Torchlight Interviews

With Torchlight only a few days from release, Runic Games' Travis Baldree, Max Schaefer, and Peter Hu have been busy promoting the action RPG with new interviews.

The first is up at Gamasutra with Travis and Max:
Despite being relatively simple in a way -- just get in there and it's fun -- it is notoriously difficult for developers to get this genre right. Diablo is phenomenally successful, but many others haven't had the same pickup -- Titan Quest, Hellgate: London, recently Sacred 2. Why do you think that is?

TB: I think it gets down to the immediacy. It's difficult to make something that simply feels good to do with one click of the mouse.

MS: From the customer perspective, it seems like it's all very simple and easy, but it's very difficult to get to that spot.

TB: Mostly, it's because it's a lot of different things all have to work together at the same time. In a lot of ways, it's kind of like a fighting game. There's kind of this tangible, feel-good element to those that very few people feel very right.

There's a reason why God of War is a really great game and people like it. It feels incredibly good to play. That's just difficult to do. You can't do any of the elements out in a box. You can't make your sound over here and your art over here and your animation over here. It all has to work together, or it's not enjoyable to do.

MS: Another pitfall that people fall into is they try to go overboard with their technology and graphics, and it just doesn't run well on people's machines. One of our emphases is making a game that will run on your machine. It will run on your old laptop.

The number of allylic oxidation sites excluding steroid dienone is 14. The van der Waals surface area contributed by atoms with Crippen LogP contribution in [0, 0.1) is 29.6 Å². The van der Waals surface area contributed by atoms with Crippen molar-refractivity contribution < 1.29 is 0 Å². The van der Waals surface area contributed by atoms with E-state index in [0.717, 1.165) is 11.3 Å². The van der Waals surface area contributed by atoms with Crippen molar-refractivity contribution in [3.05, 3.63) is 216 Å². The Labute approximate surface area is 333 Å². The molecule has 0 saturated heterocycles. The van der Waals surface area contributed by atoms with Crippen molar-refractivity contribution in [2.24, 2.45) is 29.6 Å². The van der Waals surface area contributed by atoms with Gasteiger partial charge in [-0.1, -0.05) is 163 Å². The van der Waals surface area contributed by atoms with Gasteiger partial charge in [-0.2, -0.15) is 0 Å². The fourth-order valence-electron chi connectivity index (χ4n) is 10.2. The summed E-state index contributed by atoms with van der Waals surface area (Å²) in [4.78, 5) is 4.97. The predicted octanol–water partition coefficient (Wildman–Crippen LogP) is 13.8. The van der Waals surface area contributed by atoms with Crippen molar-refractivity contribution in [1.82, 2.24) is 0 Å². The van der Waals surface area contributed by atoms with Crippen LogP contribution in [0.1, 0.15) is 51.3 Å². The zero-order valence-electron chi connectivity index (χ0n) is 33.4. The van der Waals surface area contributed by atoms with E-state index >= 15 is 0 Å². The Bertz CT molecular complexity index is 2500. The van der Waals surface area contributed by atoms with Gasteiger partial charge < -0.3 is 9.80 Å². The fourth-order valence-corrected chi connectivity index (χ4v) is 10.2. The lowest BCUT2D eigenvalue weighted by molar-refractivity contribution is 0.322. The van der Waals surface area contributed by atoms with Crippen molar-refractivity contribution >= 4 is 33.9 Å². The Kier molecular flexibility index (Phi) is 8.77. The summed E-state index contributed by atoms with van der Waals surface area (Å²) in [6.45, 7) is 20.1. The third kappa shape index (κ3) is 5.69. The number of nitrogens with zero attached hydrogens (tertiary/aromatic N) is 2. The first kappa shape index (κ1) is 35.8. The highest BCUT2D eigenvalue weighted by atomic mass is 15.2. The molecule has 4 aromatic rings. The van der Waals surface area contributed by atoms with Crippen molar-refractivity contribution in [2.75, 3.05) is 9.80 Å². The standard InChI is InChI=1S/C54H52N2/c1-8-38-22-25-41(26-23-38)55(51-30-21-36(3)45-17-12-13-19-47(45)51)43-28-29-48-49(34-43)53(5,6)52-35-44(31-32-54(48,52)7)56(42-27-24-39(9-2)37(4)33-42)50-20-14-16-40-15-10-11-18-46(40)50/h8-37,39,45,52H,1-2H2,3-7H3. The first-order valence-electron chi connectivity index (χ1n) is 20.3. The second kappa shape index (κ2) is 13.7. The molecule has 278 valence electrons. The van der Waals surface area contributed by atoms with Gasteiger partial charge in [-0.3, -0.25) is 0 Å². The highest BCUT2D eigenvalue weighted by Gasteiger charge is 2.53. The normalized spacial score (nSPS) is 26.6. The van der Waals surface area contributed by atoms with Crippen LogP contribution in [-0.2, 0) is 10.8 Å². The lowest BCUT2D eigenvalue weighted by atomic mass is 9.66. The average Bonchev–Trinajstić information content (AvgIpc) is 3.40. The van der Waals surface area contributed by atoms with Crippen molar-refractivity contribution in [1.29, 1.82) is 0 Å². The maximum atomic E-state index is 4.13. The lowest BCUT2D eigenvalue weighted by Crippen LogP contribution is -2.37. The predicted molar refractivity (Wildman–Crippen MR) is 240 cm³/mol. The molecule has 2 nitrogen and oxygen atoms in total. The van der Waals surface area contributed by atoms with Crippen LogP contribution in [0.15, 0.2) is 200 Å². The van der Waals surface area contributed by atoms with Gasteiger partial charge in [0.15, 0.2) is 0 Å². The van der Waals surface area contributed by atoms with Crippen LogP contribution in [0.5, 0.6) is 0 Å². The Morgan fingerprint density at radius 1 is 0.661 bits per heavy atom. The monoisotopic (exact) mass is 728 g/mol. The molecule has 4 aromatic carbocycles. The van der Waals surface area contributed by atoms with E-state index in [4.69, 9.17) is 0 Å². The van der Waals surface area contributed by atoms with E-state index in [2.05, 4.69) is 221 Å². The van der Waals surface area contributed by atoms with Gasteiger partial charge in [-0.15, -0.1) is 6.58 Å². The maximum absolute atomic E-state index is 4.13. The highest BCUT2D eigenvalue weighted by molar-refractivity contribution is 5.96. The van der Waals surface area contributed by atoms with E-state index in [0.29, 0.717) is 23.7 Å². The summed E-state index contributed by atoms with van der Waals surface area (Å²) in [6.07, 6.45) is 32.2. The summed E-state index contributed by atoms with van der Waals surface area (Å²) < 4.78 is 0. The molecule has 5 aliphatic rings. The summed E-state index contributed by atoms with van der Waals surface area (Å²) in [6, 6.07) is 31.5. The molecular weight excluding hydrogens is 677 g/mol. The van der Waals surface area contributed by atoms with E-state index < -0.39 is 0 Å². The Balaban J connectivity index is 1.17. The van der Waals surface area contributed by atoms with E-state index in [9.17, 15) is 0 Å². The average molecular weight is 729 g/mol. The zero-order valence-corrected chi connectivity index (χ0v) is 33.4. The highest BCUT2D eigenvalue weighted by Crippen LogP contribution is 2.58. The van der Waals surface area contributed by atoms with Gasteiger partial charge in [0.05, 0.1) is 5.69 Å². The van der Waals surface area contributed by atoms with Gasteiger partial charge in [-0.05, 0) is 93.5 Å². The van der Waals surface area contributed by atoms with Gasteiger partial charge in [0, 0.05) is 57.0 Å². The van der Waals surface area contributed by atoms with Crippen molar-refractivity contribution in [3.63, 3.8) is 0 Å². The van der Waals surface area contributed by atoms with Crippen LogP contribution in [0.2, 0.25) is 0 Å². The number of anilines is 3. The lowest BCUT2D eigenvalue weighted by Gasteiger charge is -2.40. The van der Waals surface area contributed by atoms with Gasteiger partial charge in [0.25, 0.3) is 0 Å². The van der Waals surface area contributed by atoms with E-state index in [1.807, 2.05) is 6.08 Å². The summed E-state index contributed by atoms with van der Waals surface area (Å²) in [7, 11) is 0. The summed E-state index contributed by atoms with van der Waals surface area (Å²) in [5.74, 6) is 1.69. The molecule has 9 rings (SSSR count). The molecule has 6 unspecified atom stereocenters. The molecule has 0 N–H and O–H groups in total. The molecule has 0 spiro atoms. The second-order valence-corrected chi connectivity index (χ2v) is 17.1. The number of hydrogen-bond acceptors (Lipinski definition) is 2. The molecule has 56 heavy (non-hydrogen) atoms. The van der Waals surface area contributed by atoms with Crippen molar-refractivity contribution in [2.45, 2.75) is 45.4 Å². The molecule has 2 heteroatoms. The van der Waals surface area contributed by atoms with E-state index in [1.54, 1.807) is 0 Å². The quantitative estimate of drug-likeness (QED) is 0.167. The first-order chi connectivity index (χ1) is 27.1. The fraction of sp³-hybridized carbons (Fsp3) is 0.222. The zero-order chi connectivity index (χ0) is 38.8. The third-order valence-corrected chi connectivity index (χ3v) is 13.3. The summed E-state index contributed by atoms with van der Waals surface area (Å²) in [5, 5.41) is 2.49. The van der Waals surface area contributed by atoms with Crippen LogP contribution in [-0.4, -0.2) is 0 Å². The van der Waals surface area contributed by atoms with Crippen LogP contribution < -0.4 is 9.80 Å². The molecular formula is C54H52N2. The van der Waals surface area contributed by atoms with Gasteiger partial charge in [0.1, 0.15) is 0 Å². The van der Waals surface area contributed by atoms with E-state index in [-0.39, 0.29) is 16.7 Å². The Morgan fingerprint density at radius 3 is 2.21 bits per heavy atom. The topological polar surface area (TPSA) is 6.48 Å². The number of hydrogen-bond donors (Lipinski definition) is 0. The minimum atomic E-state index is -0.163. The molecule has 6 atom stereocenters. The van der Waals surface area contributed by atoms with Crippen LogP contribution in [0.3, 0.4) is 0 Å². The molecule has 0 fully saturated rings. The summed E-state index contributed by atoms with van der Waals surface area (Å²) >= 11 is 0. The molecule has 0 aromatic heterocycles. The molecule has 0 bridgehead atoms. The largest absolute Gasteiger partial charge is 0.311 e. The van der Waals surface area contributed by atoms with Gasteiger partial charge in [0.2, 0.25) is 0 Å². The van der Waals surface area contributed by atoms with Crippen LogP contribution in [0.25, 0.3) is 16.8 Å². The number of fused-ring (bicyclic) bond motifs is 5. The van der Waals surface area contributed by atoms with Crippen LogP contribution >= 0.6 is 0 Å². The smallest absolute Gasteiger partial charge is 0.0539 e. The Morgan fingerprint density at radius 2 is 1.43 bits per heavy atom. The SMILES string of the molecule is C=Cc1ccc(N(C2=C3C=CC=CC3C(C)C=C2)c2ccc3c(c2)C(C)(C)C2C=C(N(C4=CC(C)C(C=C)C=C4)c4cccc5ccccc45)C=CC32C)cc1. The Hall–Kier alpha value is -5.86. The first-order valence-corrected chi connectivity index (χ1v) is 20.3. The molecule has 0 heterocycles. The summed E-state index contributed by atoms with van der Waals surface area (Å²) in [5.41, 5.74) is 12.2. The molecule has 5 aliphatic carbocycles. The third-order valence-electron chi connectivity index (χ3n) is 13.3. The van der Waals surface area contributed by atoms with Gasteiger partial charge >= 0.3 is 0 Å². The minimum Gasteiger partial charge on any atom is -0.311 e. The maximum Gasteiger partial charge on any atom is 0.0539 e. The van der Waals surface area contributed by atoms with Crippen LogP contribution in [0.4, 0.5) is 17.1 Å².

It should run smooth and feel good. That's part of the whole feel of it. If you have a game that looks beautiful on a super high-end machine, but you bring it home and it's choppy, it doesn't give you that immediate feel. That's another pitfall that people have. They go overboard with their technology.

While the other is at Shacknews wiht Mr. Hu:
Shack: How is the game structured? I saw the town hub a minute ago. Are there several? How do you progress through the game?

Peter Hu: For the singleplayer game, there is one city. You progress through quests, but it's not completely linear. It'll send you to different dungeon areas that are not necessarily one dungeon after another. There'll be branches in the dungeon and things like that.

But the concept is, the city is sitting on top of a mountain where they've discovered veins of a mineral called Ember, which provides people with magical powers. So all these civilizations come to this mountain, start mining the Ember, and gain this power, but then it corrupts them, and they wall themselves off within the mountain.

So as you go through the mountain and explore these areas, you'll find different pockets of civilizations, that are like undead dwarves, or whatever. You'll encounter them, you'll probably kill a lot of them, and slowly reveal the story of what's going on with the mountain.